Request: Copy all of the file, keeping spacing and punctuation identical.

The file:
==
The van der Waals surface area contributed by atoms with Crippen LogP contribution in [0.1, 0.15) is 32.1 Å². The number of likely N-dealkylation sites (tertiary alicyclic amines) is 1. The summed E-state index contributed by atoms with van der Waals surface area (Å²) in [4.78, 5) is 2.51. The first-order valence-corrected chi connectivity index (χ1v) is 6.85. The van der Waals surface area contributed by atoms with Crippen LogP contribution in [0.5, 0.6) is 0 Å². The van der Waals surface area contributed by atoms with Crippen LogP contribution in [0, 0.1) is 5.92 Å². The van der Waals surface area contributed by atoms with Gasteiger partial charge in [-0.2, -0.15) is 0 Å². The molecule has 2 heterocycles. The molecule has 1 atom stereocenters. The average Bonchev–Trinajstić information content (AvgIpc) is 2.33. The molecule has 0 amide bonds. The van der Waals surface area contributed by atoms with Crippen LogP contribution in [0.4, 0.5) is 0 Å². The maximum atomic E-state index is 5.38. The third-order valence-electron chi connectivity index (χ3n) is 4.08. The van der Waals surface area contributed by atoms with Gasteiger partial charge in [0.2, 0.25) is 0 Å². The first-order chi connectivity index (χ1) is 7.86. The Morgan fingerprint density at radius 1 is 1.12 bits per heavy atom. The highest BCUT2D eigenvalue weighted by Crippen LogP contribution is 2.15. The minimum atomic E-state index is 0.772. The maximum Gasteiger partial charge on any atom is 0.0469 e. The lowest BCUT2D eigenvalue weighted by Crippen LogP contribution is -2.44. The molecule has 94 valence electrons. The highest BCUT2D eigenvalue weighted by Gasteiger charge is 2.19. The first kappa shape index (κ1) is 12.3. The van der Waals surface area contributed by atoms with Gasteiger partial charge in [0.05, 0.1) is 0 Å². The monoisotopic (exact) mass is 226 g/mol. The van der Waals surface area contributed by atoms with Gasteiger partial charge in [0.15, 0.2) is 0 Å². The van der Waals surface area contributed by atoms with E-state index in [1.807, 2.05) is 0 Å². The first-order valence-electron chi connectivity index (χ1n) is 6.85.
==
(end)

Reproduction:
The van der Waals surface area contributed by atoms with Crippen LogP contribution in [0.1, 0.15) is 32.1 Å². The number of likely N-dealkylation sites (tertiary alicyclic amines) is 1. The summed E-state index contributed by atoms with van der Waals surface area (Å²) in [4.78, 5) is 2.51. The first-order valence-corrected chi connectivity index (χ1v) is 6.85. The van der Waals surface area contributed by atoms with Crippen LogP contribution in [0.5, 0.6) is 0 Å². The van der Waals surface area contributed by atoms with Crippen LogP contribution in [0, 0.1) is 5.92 Å². The van der Waals surface area contributed by atoms with Gasteiger partial charge in [-0.2, -0.15) is 0 Å². The molecule has 2 heterocycles. The molecule has 1 atom stereocenters. The average Bonchev–Trinajstić information content (AvgIpc) is 2.33. The molecule has 0 amide bonds. The van der Waals surface area contributed by atoms with Crippen LogP contribution in [0.4, 0.5) is 0 Å². The maximum atomic E-state index is 5.38. The third-order valence-electron chi connectivity index (χ3n) is 4.08. The van der Waals surface area contributed by atoms with Gasteiger partial charge in [0.2, 0.25) is 0 Å². The first-order chi connectivity index (χ1) is 7.86. The Morgan fingerprint density at radius 1 is 1.12 bits per heavy atom. The highest BCUT2D eigenvalue weighted by Crippen LogP contribution is 2.15. The minimum atomic E-state index is 0.772. The maximum Gasteiger partial charge on any atom is 0.0469 e. The lowest BCUT2D eigenvalue weighted by Crippen LogP contribution is -2.44. The molecule has 94 valence electrons. The highest BCUT2D eigenvalue weighted by Gasteiger charge is 2.19. The first kappa shape index (κ1) is 12.3. The van der Waals surface area contributed by atoms with Gasteiger partial charge in [0.05, 0.1) is 0 Å². The monoisotopic (exact) mass is 226 g/mol. The van der Waals surface area contributed by atoms with Gasteiger partial charge in [0.15, 0.2) is 0 Å². The van der Waals surface area contributed by atoms with E-state index in [1.807, 2.05) is 0 Å². The first-order valence-electron chi connectivity index (χ1n) is 6.85.